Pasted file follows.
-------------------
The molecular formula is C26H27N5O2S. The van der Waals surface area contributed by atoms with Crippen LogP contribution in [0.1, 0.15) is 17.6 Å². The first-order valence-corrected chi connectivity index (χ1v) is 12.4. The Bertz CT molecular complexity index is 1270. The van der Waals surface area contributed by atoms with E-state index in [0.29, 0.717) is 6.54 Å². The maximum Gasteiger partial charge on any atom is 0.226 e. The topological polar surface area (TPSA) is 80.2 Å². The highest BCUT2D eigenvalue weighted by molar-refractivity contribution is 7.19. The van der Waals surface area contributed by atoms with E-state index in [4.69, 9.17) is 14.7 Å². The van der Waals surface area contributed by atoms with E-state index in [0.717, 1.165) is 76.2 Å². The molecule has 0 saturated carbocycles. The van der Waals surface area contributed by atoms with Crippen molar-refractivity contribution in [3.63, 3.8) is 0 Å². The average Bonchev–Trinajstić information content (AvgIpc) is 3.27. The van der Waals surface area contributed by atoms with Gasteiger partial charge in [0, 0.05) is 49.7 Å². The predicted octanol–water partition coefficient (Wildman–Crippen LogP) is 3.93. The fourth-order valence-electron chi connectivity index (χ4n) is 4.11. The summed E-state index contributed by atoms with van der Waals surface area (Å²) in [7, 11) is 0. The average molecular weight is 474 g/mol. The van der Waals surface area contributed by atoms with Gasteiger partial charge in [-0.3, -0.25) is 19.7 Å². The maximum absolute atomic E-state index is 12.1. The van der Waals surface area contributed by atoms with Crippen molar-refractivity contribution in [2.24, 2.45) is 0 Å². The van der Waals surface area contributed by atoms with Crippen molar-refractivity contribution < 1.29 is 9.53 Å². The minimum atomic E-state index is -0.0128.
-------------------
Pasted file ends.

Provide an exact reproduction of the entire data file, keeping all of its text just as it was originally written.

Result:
The molecular formula is C26H27N5O2S. The van der Waals surface area contributed by atoms with Crippen LogP contribution in [0.1, 0.15) is 17.6 Å². The first-order valence-corrected chi connectivity index (χ1v) is 12.4. The Bertz CT molecular complexity index is 1270. The van der Waals surface area contributed by atoms with E-state index in [0.29, 0.717) is 6.54 Å². The maximum Gasteiger partial charge on any atom is 0.226 e. The topological polar surface area (TPSA) is 80.2 Å². The highest BCUT2D eigenvalue weighted by molar-refractivity contribution is 7.19. The van der Waals surface area contributed by atoms with E-state index in [4.69, 9.17) is 14.7 Å². The van der Waals surface area contributed by atoms with E-state index in [0.717, 1.165) is 76.2 Å². The molecule has 0 saturated carbocycles. The van der Waals surface area contributed by atoms with Crippen molar-refractivity contribution in [3.63, 3.8) is 0 Å². The average Bonchev–Trinajstić information content (AvgIpc) is 3.27. The van der Waals surface area contributed by atoms with Gasteiger partial charge in [0, 0.05) is 49.7 Å². The predicted octanol–water partition coefficient (Wildman–Crippen LogP) is 3.93. The fourth-order valence-electron chi connectivity index (χ4n) is 4.11. The summed E-state index contributed by atoms with van der Waals surface area (Å²) in [7, 11) is 0. The average molecular weight is 474 g/mol. The van der Waals surface area contributed by atoms with Gasteiger partial charge in [-0.3, -0.25) is 19.7 Å². The maximum absolute atomic E-state index is 12.1. The van der Waals surface area contributed by atoms with Crippen molar-refractivity contribution in [2.24, 2.45) is 0 Å². The van der Waals surface area contributed by atoms with Crippen molar-refractivity contribution < 1.29 is 9.53 Å². The minimum atomic E-state index is -0.0128.